tantum prospiciens, animam vix claudere quivit?
A, mea vita, precor, nunquam tam dira voluptas
te premat, ut Rhenus et Nayas illa recludat               85
hoc illustre caput, cui iam fron dator in alta
virgine perpetuas festinat cernere frondes”.
Tityrus arridens et tota mente secundus
verba gregis magni tacitus concepit alumni.
Sed quia tam proni scindebant ethra iugales,             90
ut rem quamque sua iam multum vinceret umbra,
virgiferi, silvis gelida cum valle relictis,
post pecudes rediere suas, hirteque capelle,
inde velut reduces ad mollia prata, preibant.
Callidus interea iuxta latitavit Ionas,                          95
omnia qui didicit, qui retulit omnia nobis:
ille quidem nobis, et nos tibi, Mopse, poymus.
 
DANTES ALAGHERII IOHANNI DE VIRGILIO
EGLOGA II
 
Shorn of the Colchian fleece, forward Eous
and his companion winged steeds brought down
the beauteous Titan. From the peak, as soon as
the race began to turn, both chariots
sped on well-balanced wheels, and things that once    5
were won by shadows now all shadows won,
making a conflagration of the fields.
Tityrus, therefore, with Alphesiboeus
found shelter in the grove, each caring for
himself and his own flock, as in that place                10
the grove was thick with planes and linden trees.
There, while their flocks with intermingling goats
settled upon the grass and sniffed the air,
shading himself with maple-foliage,
eager to doze, old Tityrus lay down                          15
within that pungent, sleep-inducing scent;
but, next to him, Alphesiboeus stood
leaning upon a knotted staff carved out
of a pear-tree’s hard trunk, and wished to speak.
Thus he began, “That all the minds of men                20
are lifted to the stars whence they descended 
the day they first into our bodies came;
that, pleased with balmy skies and marshy dells,
snow-white birds like to make Cayster sound;
that fish seek one another in the sea                        25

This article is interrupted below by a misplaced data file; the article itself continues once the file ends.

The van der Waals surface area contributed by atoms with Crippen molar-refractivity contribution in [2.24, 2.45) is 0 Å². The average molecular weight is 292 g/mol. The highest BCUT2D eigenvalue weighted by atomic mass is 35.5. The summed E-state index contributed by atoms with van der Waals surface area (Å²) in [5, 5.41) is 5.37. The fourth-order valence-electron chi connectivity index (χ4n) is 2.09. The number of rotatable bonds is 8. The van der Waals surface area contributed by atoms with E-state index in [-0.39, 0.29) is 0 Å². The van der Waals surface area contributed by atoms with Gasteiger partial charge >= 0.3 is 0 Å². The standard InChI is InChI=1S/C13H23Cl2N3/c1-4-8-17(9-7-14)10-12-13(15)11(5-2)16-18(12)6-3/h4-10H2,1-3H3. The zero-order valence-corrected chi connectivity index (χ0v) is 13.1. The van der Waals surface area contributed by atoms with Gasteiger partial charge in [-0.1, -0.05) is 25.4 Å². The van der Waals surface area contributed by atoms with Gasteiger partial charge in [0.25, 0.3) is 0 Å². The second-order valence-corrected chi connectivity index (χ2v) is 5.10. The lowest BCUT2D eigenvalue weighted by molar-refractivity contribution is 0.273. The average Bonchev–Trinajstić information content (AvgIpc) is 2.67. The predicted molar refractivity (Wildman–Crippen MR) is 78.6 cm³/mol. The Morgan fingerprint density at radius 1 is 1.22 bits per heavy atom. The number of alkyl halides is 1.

but shun the spot where the incoming streams
enter the boundaries of Nereus;
that Caucasus is smeared with blood by wild
Hyrcanian tigers, and all scaly serpents
streak Libyan sands, I marvel not at all,                    30
for, Tityrus, we’re pleased by different things
according to our life’s delight and taste.
But I, indeed, do marvel (and with me
all of the shepherds on Sicilian plains)
that Mopsus finds such pleasure in the arid               35
rocks the Cyclopes under Etna own.”
At this, perspiring, breathless, Meliboeus
approached, and could but say, “Look, Tityrus!”
The older shepherds laughed at the young man
with the parched throat just as Sicanians did             40
at young Sergestus from his rock set free.
Then the old man out of the verdant turf
raised his gray locks, and told the younger one,
heavily puffing still, “What’s wrong with you,
who, still so young, make bellows of your chest?”      45
He did not answer, but as soon as he
drew to his quivering lips the reedy flute,
no simple whisper struck our eager ears
for, as the youngster strove to blow his voice
into the reed (how strange this is, yet true!),              50
the reed breathed forth this live “Perhaps beneath
the sprinkled hills where Sarpina and Rhenus,”
and, had it three more times breathed equally,
with full a hundred songs it would have soothed
the shepherds who were listening in awe.                  55
Tityrus understood, and so did, too,
Alphesiboeus, who was first to speak.
“Respectable old man, would you now dare
desert Pelorus’ dewy pasture-land
and seek the Cyclops’ hidden cave once more?”        60
And he, “Why doubt? Why am I tempting you?
Can you not see this reed is made to sing
by godly power, and resembles one 
of those reeds out of the old murmur born—
the murmur that laid bare the sordid brow                  65
of the king who, by Bromius compelled,
reddened the space of the Pactolian sand?
It calls you to the shore the Etna paved
with pumice stone. 0 fortunate old man,
do not believe in this deceptive gift                            70